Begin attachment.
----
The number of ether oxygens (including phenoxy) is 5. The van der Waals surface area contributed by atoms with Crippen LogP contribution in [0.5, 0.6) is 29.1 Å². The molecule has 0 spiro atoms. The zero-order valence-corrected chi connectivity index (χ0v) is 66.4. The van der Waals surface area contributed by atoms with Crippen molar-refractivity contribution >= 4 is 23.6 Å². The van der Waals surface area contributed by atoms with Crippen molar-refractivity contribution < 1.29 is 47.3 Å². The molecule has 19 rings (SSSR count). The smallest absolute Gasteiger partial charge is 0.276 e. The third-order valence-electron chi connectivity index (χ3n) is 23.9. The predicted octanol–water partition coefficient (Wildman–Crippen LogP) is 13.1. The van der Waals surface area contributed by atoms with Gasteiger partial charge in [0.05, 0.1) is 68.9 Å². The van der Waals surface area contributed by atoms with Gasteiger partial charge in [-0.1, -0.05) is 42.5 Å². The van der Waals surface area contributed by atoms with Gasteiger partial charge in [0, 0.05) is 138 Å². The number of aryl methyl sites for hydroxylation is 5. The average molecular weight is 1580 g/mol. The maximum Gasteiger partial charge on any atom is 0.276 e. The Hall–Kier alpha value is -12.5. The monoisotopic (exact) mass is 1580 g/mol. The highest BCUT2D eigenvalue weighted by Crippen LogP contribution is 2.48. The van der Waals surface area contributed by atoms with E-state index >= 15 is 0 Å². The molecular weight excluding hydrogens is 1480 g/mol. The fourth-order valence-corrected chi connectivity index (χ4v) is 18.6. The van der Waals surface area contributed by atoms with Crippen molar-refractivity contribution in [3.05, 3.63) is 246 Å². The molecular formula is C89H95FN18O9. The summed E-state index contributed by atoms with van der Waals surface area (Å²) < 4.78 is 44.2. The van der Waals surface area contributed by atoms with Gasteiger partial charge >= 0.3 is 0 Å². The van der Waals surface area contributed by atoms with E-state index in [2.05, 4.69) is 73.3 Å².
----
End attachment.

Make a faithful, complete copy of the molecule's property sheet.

The number of ether oxygens (including phenoxy) is 5. The van der Waals surface area contributed by atoms with Crippen LogP contribution in [0.5, 0.6) is 29.1 Å². The molecule has 0 spiro atoms. The zero-order valence-corrected chi connectivity index (χ0v) is 66.4. The van der Waals surface area contributed by atoms with Crippen molar-refractivity contribution >= 4 is 23.6 Å². The van der Waals surface area contributed by atoms with Crippen molar-refractivity contribution < 1.29 is 47.3 Å². The molecule has 19 rings (SSSR count). The smallest absolute Gasteiger partial charge is 0.276 e. The third-order valence-electron chi connectivity index (χ3n) is 23.9. The predicted octanol–water partition coefficient (Wildman–Crippen LogP) is 13.1. The van der Waals surface area contributed by atoms with Gasteiger partial charge in [0.05, 0.1) is 68.9 Å². The van der Waals surface area contributed by atoms with Gasteiger partial charge in [-0.1, -0.05) is 42.5 Å². The van der Waals surface area contributed by atoms with Gasteiger partial charge in [0, 0.05) is 138 Å². The number of aryl methyl sites for hydroxylation is 5. The average molecular weight is 1580 g/mol. The maximum Gasteiger partial charge on any atom is 0.276 e. The Hall–Kier alpha value is -12.5. The monoisotopic (exact) mass is 1580 g/mol. The highest BCUT2D eigenvalue weighted by Crippen LogP contribution is 2.48. The van der Waals surface area contributed by atoms with E-state index >= 15 is 0 Å². The molecular weight excluding hydrogens is 1480 g/mol. The fourth-order valence-corrected chi connectivity index (χ4v) is 18.6. The van der Waals surface area contributed by atoms with Crippen molar-refractivity contribution in [3.05, 3.63) is 246 Å². The molecular formula is C89H95FN18O9. The summed E-state index contributed by atoms with van der Waals surface area (Å²) < 4.78 is 44.2. The van der Waals surface area contributed by atoms with Gasteiger partial charge >= 0.3 is 0 Å². The van der Waals surface area contributed by atoms with E-state index in [2.05, 4.69) is 73.3 Å².